The United States Senate voted late Saturday afternoon to repeal the military’s controversial “Don’t Ask, Don’t Tell” policy regarding gays in the military – sending the bill to President Barack Obama’s desk.
The U.S. military’s code of conduct had prohibited service by homosexuals until former President Bill Clinton negotiated the compromise, which allows gay men and women to serve as long as they did not disclose their sexual orientation. Clinton has since said that the policy should be changed.
The House of Representatives voted Wednesday to get rid of the policy and today’s 65 – 31 vote drew applause from New York officials.
“The “Don’t Ask, Don’t Tell” policy is wrong for our national security and wrong for the moral foundation upon which our country was founded,” proclaimed Senator Kirsten Gillibrand (D –New York), a lead sponsor of Senate legislation to abolish the policy. “For nearly two decades this corrosive policy has required service members to lie about who they are. We’ve lost more than 13,000 of our best and brightest to this unjust and discriminatory policy. By repealing this policy, we will increase America’s strength – both militarily and morally.”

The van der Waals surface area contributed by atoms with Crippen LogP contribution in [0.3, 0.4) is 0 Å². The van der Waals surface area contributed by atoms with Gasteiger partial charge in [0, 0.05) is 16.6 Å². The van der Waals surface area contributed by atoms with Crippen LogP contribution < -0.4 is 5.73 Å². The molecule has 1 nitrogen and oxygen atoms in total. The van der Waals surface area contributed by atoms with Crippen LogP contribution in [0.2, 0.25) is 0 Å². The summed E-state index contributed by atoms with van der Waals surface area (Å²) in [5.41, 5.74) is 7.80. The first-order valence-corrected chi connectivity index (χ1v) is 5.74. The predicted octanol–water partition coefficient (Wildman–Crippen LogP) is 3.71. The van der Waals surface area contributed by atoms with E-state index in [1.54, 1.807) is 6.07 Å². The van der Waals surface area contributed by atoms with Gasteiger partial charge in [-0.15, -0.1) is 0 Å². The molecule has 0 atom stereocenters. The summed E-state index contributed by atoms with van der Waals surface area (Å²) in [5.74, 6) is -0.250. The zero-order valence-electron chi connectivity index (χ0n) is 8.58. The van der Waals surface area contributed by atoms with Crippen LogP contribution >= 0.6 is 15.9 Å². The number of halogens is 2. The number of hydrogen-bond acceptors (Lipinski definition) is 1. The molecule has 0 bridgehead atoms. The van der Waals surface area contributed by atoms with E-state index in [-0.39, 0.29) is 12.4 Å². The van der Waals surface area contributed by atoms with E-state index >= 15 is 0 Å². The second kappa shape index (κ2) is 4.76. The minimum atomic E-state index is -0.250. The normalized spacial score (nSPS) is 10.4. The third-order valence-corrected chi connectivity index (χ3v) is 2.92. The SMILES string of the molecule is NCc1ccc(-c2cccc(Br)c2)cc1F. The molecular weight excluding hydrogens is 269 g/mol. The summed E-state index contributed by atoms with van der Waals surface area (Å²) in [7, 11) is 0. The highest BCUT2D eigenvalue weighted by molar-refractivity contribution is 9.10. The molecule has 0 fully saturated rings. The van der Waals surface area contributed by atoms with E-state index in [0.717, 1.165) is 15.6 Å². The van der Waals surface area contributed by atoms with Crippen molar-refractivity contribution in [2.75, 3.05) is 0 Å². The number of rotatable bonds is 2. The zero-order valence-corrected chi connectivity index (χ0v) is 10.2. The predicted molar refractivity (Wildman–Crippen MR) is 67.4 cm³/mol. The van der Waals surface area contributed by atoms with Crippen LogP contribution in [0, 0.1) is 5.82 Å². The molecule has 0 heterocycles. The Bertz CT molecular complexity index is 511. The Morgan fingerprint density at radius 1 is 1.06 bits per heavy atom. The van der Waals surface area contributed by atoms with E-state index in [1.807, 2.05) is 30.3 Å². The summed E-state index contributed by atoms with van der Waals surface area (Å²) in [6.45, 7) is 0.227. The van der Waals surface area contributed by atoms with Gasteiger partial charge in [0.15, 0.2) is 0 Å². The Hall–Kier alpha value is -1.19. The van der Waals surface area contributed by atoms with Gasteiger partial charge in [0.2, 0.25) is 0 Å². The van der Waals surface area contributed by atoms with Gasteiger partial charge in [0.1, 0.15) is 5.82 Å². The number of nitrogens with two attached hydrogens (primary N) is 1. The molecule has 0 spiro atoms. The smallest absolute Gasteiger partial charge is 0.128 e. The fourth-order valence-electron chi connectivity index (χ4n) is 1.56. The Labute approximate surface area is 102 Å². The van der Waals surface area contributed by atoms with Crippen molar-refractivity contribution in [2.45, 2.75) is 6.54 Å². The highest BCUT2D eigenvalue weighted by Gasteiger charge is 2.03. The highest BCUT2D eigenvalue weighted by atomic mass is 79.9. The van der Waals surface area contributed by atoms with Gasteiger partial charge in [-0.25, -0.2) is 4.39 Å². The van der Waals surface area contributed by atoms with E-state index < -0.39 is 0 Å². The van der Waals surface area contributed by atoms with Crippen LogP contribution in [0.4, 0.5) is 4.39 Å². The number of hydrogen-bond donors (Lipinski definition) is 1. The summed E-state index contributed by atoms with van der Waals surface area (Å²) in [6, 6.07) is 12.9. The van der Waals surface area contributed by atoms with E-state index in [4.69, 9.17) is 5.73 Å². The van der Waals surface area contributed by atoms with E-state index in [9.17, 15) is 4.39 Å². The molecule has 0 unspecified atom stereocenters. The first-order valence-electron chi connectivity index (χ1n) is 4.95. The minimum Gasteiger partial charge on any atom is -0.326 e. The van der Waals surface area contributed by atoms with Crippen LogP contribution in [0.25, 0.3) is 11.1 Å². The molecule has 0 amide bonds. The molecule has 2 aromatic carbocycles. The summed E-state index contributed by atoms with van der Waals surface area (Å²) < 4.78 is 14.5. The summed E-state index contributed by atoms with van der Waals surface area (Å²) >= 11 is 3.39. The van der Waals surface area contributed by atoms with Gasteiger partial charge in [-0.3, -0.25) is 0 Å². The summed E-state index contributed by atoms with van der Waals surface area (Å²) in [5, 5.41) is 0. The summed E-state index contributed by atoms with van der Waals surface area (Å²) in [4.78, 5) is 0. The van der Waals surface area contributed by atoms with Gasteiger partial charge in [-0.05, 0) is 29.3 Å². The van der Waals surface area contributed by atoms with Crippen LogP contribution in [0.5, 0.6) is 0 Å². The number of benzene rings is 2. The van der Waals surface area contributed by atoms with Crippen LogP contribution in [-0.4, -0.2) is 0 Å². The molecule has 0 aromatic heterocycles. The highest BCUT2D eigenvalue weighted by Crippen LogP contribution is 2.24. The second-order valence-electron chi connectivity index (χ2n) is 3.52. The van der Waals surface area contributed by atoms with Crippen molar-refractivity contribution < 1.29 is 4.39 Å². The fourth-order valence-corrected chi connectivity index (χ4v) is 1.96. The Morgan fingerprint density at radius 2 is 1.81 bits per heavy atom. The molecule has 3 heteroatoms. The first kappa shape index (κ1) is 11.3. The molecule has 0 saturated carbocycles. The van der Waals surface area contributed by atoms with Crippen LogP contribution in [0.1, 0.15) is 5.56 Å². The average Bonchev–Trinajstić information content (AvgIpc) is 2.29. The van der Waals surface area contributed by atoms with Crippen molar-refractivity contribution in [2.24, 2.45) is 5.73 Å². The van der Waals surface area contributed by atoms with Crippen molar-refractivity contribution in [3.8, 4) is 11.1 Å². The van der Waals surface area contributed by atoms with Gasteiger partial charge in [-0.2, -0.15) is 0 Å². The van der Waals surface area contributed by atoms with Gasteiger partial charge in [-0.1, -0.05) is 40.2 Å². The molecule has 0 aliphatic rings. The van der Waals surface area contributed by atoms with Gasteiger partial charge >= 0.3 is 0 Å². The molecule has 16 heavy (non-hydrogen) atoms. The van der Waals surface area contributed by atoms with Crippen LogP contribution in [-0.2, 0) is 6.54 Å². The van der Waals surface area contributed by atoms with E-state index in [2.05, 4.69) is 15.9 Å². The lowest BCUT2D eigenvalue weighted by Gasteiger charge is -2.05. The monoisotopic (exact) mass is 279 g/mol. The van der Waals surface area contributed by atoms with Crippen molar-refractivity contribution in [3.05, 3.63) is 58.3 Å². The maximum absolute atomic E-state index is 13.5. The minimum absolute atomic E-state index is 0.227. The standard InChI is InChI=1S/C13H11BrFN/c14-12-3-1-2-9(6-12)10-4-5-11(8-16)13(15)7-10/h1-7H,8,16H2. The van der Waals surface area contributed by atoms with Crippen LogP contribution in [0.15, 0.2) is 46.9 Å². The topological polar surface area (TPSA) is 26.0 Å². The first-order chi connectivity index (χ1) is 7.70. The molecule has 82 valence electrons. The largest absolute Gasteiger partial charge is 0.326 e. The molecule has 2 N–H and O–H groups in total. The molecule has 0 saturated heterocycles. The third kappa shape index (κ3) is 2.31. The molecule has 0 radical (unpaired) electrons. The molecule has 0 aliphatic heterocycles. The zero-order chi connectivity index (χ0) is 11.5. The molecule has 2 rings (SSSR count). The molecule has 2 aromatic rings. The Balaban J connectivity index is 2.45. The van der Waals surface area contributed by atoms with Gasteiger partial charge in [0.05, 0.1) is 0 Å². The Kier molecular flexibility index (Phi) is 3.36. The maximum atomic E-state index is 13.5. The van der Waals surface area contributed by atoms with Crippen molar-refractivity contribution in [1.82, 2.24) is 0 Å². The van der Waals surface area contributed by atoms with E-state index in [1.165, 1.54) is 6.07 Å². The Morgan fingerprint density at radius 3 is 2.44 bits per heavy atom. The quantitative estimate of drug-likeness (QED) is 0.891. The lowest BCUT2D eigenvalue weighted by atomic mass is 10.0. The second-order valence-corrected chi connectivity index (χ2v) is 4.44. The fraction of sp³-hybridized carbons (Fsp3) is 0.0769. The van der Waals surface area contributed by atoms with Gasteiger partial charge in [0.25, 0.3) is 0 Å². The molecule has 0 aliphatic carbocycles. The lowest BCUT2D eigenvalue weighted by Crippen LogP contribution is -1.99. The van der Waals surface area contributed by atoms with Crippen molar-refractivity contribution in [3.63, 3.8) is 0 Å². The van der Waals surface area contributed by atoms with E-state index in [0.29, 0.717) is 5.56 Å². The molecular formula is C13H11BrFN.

Obama, who vowed to repeal the policy both in the campaign and in his first State of the Union address vowed to sign the legislation early next week. The repeal would not take effect for at least 60 days to allow certain procedural steps to be taken.
“It is time to recognize that sacrifice, valor and integrity are no more defined by sexual orientation than they are by race or gender, religion or creed,” said Obama in a statement following the vote. “It is time to allow gay and lesbian Americans to serve their country openly.”
Locally, City Comptroller John C. Liu hailed the passage as a victory for equality.
“Finally after too many years of being forced to deny who they are, gay men and lesbians will be able to serve openly in the military,” said Liu. “Like so many who serve, gay men and lesbians have never hesitated to give everything they have to keep our country free, even if it meant sacrificing their lives. Now they will have the simple dignity that any other soldier has to talk about the one they love without fear of official retribution or dismissal.”
The repeal had the support not only of Obama, but that of top military brass, including Admiral Mike Mullen, Chairman of the Joint Chiefs, Colin Powell, former Chairman of the Joint Chiefs and Defense Secretary Robert Gates.
In a statement issued late this afternoon Gates said he will begin the process immediately but he added that certification won’t come until after “careful consultation” with the military service chiefs and combatant commanders.
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